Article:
Pouliot said sometimes the tax notes don’t seem entirely accurate, although he can’t prove they were wrong.
“Some of the tax notes are fake, you know,” he said. “They put tax notes on it, I feel like, sometimes just so you have to go to credits to get killed.”
To ensure that a bill that requires new spending will go through the process and receive funding, Pouliot said it’s best to include the bills in the governor’s budget proposal beforehand.
“One of the things that I certainly didn’t realize when I came into the legislature, and it probably took me several times to really get the point, (is) that if your bill costs money, and it’s not in the governor’s budget, yeah, pretty much forget it,” he said.
According to the Senate’s March 9 calendar, the table of appropriations has 146 bills, with various causes, monetary demands and purposes, awaiting a decision from the committee.
For example, one bill would establish continued absentee voting, another would help provide access to emergency shelter for homeless people. A few bills involve tax credits, some involve various aspects of health care. Some laws require long-term funding, others require one-time allocations.
Some of the total $1.3 billion cost may already be in Mills’ proposed budget, so lawmakers won’t have to cut everything. But many bills will not be funded. The bills on the special table also exceed $400 million in general fund spending for future fiscal years.
Ultimately, the state doesn’t have the money to pay all the bills on the table. When lawmakers reach a budget deal, some items will receive funding and others will be cut.
Ethan Strimling, a former Portland mayor who served three terms as a state senator, said the table is something “you don’t really understand until you’ve been on it for a little while.” .
“It’s unfortunate because it basically gives everyone the ability to vote for things and pretend they support it,” Strimling said. “But in the end, it never happens because the credit committee doesn’t put money behind it.”
Strimling said he understands the need for the appropriations committee to review expenditures, but in doing so the committee should have “much more deference to the legislature and the priorities that the legislature has adopted.” Requests for comment from the committee co-chairs (Senator Cathy Breen, D-Cumberland, and Rep. Teresa Pierce, D-Falmouth) were not returned.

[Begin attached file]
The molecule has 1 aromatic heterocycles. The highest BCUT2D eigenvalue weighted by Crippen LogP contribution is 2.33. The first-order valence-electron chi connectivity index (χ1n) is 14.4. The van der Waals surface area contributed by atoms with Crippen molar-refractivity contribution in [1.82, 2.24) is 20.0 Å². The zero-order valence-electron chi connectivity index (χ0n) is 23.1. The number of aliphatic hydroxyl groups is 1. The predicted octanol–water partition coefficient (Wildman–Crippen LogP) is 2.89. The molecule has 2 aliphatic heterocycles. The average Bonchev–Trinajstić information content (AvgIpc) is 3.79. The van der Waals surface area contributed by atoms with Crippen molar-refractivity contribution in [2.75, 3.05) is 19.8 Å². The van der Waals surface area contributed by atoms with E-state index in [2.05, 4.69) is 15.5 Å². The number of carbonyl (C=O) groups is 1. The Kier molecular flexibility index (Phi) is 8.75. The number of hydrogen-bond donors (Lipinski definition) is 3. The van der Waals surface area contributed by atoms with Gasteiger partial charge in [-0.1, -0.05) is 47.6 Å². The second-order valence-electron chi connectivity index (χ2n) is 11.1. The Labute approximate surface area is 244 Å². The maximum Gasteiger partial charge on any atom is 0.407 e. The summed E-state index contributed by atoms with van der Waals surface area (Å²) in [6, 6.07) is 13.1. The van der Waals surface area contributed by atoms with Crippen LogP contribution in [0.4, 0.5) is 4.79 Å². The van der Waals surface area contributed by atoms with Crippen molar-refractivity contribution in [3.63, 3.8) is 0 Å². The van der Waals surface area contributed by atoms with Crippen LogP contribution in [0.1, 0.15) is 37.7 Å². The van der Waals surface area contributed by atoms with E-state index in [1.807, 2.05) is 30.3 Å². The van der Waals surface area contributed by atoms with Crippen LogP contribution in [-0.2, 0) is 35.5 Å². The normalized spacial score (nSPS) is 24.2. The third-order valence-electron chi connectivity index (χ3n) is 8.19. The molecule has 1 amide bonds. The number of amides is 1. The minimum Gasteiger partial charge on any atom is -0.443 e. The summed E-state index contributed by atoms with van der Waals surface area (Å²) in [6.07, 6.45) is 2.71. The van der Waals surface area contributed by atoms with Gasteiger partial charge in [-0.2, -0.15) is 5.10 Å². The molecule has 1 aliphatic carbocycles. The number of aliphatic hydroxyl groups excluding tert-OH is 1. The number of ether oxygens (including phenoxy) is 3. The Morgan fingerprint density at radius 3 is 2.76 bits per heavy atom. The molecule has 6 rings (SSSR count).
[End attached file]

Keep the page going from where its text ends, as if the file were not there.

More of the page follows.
This session, Strimling argues that instead of accepting a Mills proposal that would use part of the current $822 million surplus to give $750 checks to Mainers, the appropriations should instead fund legislative proposals that , otherwise, would die on the table. Strimling said that as long as it was budgeted appropriately, the surplus could fund long-term projects.
“Spread that billion dollars over five years and fund really important programs,” he said. “After five years you have a pretty good idea of how effective they are and whether they should continue.”
Often there are bills with millions of dollars attached that never get off the table and through committee, said Jacob Posik, director of communications at the Maine Policy Institute, a right-wing think tank that advocates freedom. individual, free markets and “economic freedom.”
“Most often it comes down to a game of haggling at the end of the legislative session,” Posik said. That will almost certainly be the case this session as well.
“It rarely feels like the bills that would be most helpful or influential to the Mainers are the ones that end up being funded through special endorsements,” Posik said. “More often than not, I’d say these are the leaders’ pet projects or concessions to the minority party in order to get them to vote for the full budget.”